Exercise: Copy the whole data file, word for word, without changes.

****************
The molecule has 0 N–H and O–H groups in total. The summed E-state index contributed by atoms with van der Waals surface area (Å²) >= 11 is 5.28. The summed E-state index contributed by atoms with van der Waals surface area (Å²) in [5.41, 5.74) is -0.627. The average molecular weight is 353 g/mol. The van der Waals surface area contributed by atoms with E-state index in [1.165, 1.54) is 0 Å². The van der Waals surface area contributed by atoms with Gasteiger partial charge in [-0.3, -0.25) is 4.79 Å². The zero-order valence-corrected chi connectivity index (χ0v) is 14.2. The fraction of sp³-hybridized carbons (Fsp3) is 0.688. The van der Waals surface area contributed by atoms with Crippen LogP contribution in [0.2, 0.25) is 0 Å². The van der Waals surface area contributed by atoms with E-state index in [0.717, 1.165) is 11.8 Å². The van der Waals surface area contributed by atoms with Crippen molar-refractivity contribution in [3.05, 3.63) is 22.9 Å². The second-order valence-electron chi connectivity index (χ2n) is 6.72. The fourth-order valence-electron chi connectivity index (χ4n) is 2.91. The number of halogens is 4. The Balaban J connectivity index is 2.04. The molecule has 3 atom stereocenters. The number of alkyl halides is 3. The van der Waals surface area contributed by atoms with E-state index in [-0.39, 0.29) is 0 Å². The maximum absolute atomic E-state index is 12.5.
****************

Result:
The molecule has 0 N–H and O–H groups in total. The summed E-state index contributed by atoms with van der Waals surface area (Å²) >= 11 is 5.28. The summed E-state index contributed by atoms with van der Waals surface area (Å²) in [5.41, 5.74) is -0.627. The average molecular weight is 353 g/mol. The van der Waals surface area contributed by atoms with E-state index in [1.165, 1.54) is 0 Å². The van der Waals surface area contributed by atoms with Gasteiger partial charge in [-0.3, -0.25) is 4.79 Å². The zero-order valence-corrected chi connectivity index (χ0v) is 14.2. The fraction of sp³-hybridized carbons (Fsp3) is 0.688. The van der Waals surface area contributed by atoms with Crippen LogP contribution in [0.2, 0.25) is 0 Å². The van der Waals surface area contributed by atoms with E-state index in [0.717, 1.165) is 11.8 Å². The van der Waals surface area contributed by atoms with Crippen molar-refractivity contribution in [3.05, 3.63) is 22.9 Å². The second-order valence-electron chi connectivity index (χ2n) is 6.72. The fourth-order valence-electron chi connectivity index (χ4n) is 2.91. The number of halogens is 4. The Balaban J connectivity index is 2.04. The molecule has 3 atom stereocenters. The number of alkyl halides is 3. The van der Waals surface area contributed by atoms with E-state index in [-0.39, 0.29) is 0 Å². The maximum absolute atomic E-state index is 12.5.